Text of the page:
If God is infinite, is He like Shiva?
I'm no philosopher; I find myself tangibly shrinking in the presence of philosophers and feeling distinctly uneasy trying to read philosophical treatises. Yet I'm going to have a stab at a philosophical idea today because I'm concerned about what I believe is an illogical direction taken by many people from the simple premise that God is infinite — in power, knowledge, wisdom, goodness, and so on. We will work from the premise that God is infinite in His very being, thrumming with infinite attributes. The biblical verse that plainly suggests God's capabilities are infinite is found in Jeremiah:
Behold, I am the Lord, the God of all flesh. Is there anything too hard for Me? (Jer. 32:27).
Jesus also said that “with God all things are possible” (Matt. 19:26). In 1933 B. R. Brasnett argued — and I found his arguments convincing — that God is infinite in all His attributes (The Infinity of God). And, surely, God has infinite attributes.
Many scientists today who mock the notion of an infinite God willingly embrace the notion of an infinite “multiverse”, of which our universe is but one tiny component. In a Scientific American article entitled, “Parallel Universes”, Max Tegmark, makes the incredible comment that, “If so, then somewhere out there, everything that is possible becomes real, no matter how impossible it is” (May 2003). He even goes on to say that right now out there somewhere your double is reading exactly the same article!
I'm not convinced that even if one accepts the premise that you have an infinity of universes out there that you must embrace the conclusion that everything that could possibly be does in fact exist. Infinite does not mean everything that could possibly be must be,
only that you cannot put a limit on what does exist. Got the picture? Or am I totally wet?
I have a friend who argues from the premise that God has infinite knowledge that He therefore knows now exactly who will be saved, even of people not yet born. But I don't think it logically follows that God must know everything that could potentially be known, only that what He does know has no limits.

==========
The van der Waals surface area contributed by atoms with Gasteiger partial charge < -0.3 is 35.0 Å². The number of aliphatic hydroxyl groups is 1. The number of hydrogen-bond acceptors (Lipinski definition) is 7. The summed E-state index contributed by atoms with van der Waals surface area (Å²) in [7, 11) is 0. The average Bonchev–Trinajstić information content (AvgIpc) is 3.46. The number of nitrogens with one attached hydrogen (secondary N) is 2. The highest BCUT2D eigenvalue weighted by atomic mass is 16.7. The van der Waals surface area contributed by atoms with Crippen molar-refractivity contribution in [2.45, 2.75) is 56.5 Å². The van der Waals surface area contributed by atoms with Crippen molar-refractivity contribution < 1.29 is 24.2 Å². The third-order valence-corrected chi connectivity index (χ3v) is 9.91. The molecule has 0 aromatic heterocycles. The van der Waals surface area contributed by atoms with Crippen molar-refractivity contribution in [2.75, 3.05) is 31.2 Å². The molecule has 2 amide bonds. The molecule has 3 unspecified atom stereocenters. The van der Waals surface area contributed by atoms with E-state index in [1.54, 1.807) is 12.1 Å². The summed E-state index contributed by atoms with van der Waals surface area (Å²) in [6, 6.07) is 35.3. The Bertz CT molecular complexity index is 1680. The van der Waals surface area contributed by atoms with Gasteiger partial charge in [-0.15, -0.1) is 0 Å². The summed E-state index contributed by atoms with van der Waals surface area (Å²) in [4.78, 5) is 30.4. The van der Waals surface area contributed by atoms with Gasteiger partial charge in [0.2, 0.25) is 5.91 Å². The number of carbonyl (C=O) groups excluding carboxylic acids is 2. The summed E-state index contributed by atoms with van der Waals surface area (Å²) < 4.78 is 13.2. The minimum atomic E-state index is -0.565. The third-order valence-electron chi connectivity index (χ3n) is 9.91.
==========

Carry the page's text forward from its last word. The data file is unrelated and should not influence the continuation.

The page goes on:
Consider the serious problem that arises if you follow what I consider false reasoning. If God has infinite attributes, then to be consistent with the line of reasoning, one must conclude that God is evil. And resentful, and bitter and gluttonous and lustful. See what I mean? If by God's infinite attributes one means that God must be everything that He possibly could be, then to represent Him as a six-headed elephant becomes as legitimate as representing Him as “… merciful and gracious, longsuffering, and abounding in goodness and truth” (Ex. 34:6). Thus, it could be argued, God can be worshiped under any representation one likes, since it must be an accurate portrayal of at least part of God. And we human beings, as finite creatures ourselves, cannot have a full image of God in our minds when we worship Him, thus any image we can think of becomes legitimate.
Yet God says He is like nothing on earth, either, “male or female, the likeness of any animal that is on the earth or the likeness of any winged bird that flies in the air, the likeness of anything that creeps on the ground or the likeness of any fish that is in the water beneath the earth” (Deut. 4:17-18). He condemns representing Him under the image of any aspect of creation. His infinite attributes, rather than making Him “like” everything in existence seem, rather, to make Him like nothing in existence. Hmm. Now that's a hard one.